SEN 2023

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Table of Contents – SEN 2023

  1. F1C Rules re-visited
  2. For sale – stuff
  3. More F1C observations

F1C rules revisited

From: Allard van Wallene

-Flappers/folders (geared or non-geared) have lower drag and as such attain higher speed than fixed wing models and get higher. Hence the altitude penalty by cutting away the last second of a 5 second run is bigger than a fixed wing ship : penalty 1

-Because flappers/folders (geared or non geared) get higher, the sound of the engine cut-off takes longer to reach the time keeper and the engine cut in the timer must be set / programmed shorter accordingly : penalty 2

-Geared models have a higher drag of the prop blades than straight-drive ships: penalty 3

-Flappers and folders have a higher inherent risk of mechanical failure : penalty 4

These are not my opinions, but statements I have collected from active F1C flyers and to which I can agree because they make sense.

So the question remains, why have over 100 flyers signed a petition against the 4 second engine run?

The only conclusion I can draw is that a fixed wing straight engine ship at 4 seconds will have a problem of reaching the 3 (4) minutes during the regular rounds without thermal assistance. Flappers/folders/gears get higher and have more chances of reaching the fly offs, possibly even without thermal assistance.
This is the reason of “forcing many flyers to upgrade their models to the latest and finest with the corresponding price tags and rendering straight fixed wing models obsolete”.

So if we can all agree that “it is no fun anymore because I won’t be able the get to fly offs with a simple model”, we can skip all other arguments. Thermal picking in regular rounds was apparently no longer part of the game so it seems.

As a side note I am surprised to see many petition votes against the new 4 second rule from flyers who’s country actually came up with this rule proposal in the first place.

I have read some responses saying that non-F1C flyers should not get involved in the discussion as neither they have the required knowledge nor are personally affected. I respectfully disagree. There are many well respected aerodynamicists and engineers out there who do know their business, even not being C flyers.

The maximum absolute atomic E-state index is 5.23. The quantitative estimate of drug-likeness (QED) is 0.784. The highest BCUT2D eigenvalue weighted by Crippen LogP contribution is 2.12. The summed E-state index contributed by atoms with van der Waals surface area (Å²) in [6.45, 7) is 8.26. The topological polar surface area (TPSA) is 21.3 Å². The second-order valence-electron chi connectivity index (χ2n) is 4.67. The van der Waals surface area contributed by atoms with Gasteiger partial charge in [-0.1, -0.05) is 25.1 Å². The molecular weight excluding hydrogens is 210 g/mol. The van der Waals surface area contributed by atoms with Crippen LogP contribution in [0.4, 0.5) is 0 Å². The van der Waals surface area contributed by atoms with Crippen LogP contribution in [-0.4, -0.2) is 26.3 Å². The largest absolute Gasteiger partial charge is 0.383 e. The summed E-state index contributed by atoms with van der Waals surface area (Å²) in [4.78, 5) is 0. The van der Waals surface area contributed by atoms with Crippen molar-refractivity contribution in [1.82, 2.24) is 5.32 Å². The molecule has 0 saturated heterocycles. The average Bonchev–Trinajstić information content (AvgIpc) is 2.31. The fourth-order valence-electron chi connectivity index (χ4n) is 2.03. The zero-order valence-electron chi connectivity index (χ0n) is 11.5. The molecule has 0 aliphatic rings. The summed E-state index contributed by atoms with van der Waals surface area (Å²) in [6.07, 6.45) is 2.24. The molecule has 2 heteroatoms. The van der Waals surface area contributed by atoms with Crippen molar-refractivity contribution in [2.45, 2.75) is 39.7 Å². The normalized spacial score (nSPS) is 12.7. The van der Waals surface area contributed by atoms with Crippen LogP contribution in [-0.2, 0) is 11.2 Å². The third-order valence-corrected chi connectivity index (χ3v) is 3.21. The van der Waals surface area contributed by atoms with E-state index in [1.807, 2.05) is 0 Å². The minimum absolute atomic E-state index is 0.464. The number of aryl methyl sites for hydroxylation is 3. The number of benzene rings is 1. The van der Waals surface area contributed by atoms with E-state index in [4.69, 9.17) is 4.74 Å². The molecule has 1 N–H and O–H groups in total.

Furthermore, those having been nearly impaled by an F1C ( I also had the unfortunate experience) should have a saying in the matter as well.

Nevertheless, the majority opinion of F1C flyers as reflected in the petition should not be ignored.

Allard

For Sale

1) Walston Tracker System: 3 ch receiver, two Lite 4 battery transmitters, folding 3 element antenna and transmitter batteries.
2) Carbon Fiber dry braided sleeving and
3) Kevlar cloth.
See Ebay, items 261911642105, 261911441889 and 261911463557.

CF and Kevlar from Martyn Cowley’s workshop, just re-discovered in my garage clean out.

Thermals, Jim Parker

FAI F1C Rules

From: John O’Sullivan
:

F1C New Rules
I feel I am imposing , making suggestions related to F1C rules as I am not an active flier at this time in the class.
As for my background, I flew FAI Power (now F1C) from the mid 50’s to the late 70’s, including two World championships for Ireland in the 60’s (using 1.5 cc models).

Although, living in eastern Canada since 1979, where little or no free flight is flown, I have solidly maintained my Free Flight interest and am currently flying electric duration models. I also am active in R/C sailplanes both pure and electric and also Multicopters and Aerial photography.

I have followed the new rules in F1C and am convinced that they will be the demise of the class. The support from the active competitors is non-existent. Surely these are the people who have the most to benefit from realistic rules.
I have noted that F1b has developed from the early 50’s when 80 gm motors were the norm, through reductions to 50gm, 40 gm and now 30 gm motors. Maybe the same approach in power reduction in F1C would be a realistic solution.
In the late 60’s or early 70’s, there was a movement to reduce motor size from 2.5 cc to 1.5 cc, using the same airframe size as for the 2.5 cc models. This fell by the wayside, but it is something that may now be worth considering. There is a sad lack of potent 1.5 cc motors, but I feel that with the expertise of motor manufacturers, they could be very quickly developed.
OK, we would have a large number of obsolete 2.5 cc motors resulting, but the transition would be a much less of a cost than discarding current airframes.

The motor technology today would produce 1.5 cc motors with more than comparable performance to 2.5 cc motors of the late 70’s or early 80’s. A 7 second motor run would be a good place to start.

These proposals would bring F1C to a more realistic competition class without resorting to misguided missiles.
John O’Sullivan

………
Roger Morrell